“Co-Simulation: The Road to a More Precise Model”
The CCEFP webinar series continued with a presentation on May 24 with Celine Cabana, technical account manager at FD-GROUPS America, Inc. The topic was “Co-Simulation: The Road to a More Precise Model,” which detailed a dynamic simulation study of the complete hydraulic system for the MPG (Multi-Purpose Gantry) being operated in the London Subway. The purpose was to understand how to close the gap that exists between the virtual prototype and the actual machine. While the machine is in operation, torsion in the structure affects the hydraulic system’s performance. In integrating the deformation of the static part with the dynamics of the vehicle, the engineering entity of FLUIDESIGN Group performed a study on a complete new articulated boom lift design.
The intention of the numerical simulation, performed in conjunction with Haulotte Group, was to validate the mechanical structure and the hydraulic sizing of the new articulating boom lift kinematics. The mechanical structure and hydraulic actuation modeling allowed the researchers to understand the interaction between the two physics that govern the boom behavior. Vibratory phenomena related to the bodies’ flexibility and the actuators’ dynamics were studied via a co-simulation method with Virtual Lab Motion and AMESim software.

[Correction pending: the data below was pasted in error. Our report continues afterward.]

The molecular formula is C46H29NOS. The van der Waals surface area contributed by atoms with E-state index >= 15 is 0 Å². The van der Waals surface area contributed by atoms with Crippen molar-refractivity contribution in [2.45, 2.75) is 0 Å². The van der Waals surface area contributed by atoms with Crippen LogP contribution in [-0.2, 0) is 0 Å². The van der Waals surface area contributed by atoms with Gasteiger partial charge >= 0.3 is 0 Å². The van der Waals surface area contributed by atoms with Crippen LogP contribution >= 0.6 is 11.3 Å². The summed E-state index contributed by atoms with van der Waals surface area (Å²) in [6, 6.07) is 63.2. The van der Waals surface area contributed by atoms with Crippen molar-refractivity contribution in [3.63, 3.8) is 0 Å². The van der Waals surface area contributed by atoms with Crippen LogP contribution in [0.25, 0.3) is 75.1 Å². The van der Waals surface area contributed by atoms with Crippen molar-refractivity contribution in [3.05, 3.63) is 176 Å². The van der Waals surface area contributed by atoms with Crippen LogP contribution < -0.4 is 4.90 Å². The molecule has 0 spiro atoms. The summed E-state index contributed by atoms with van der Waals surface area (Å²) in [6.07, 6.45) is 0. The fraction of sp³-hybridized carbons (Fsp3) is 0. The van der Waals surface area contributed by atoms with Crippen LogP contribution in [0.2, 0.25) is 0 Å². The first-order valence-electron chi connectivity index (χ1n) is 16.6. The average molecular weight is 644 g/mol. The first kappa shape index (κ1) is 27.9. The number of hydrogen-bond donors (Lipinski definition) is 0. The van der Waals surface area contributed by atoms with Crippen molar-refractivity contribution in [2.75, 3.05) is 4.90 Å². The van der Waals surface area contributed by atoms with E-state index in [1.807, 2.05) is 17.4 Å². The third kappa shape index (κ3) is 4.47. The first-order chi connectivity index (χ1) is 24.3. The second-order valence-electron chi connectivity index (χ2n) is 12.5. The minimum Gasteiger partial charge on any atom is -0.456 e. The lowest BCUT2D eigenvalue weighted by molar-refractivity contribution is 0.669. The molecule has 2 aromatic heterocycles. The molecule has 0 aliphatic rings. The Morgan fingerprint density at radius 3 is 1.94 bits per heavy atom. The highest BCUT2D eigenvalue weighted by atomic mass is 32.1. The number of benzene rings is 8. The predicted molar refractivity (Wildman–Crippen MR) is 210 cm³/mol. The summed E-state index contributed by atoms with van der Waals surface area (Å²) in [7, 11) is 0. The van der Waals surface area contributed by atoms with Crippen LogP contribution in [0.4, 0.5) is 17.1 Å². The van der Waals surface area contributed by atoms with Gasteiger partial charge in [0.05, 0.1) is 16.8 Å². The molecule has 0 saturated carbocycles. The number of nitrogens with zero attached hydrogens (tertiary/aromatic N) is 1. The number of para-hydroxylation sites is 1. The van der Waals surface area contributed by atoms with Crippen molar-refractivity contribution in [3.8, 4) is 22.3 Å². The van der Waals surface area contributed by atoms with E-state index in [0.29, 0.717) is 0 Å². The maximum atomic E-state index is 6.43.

From inception of the project, the risks were substantial, mainly on the backward stability of the machine. The chosen methodology was to perform a co-simulation. The 1D dynamic simulation confirmed the hydraulic system sizing, validated component choice, and verified hydraulics and mechanical structure stability, while the 3D mechanical model confirmed the dynamic stability, calculated the loads in the connections, and validated the effects of the controls done in the dynamic simulation on the behaviors of the machine’s systems.
In each section of the co-simulation, the models were optimized in order to perform as required. The coupling of the models was then achieved, and the researchers were able to verify the operation and the controls. They tested the virtual prototype with the recommended profile. They noticed an imbalance in the pressure at the moment the boom was going down, with an amplifying effect as it was progressing. They evaluated different solutions, both in the component sizing and on the operation controls. They could then manage the controls before the material prototype was built.
The first trials of the actual prototype were conclusive. Not only did the researchers achieve a gain of time in the fine-tuning of the machine, but they were also able to reduce the design time significantly. The multitude of benefits by using co-simulation allowed them to foresee the future perspectives of using this type of methodology. Co-simulation is a powerful tool to build numerical models closer and closer to reality.
About the CCEFP Webinar Series
The series is a monthly webcast with research, workforce, and special topic presentations hosted by the CCEFP and sponsored by NFPA. Listeners learn more about fluid power research projects at the CCEFP and how they benefit the fluid power industry. Registration is required to attend these free webinars, and interested NFPA members can sign up at www.ccefp.org.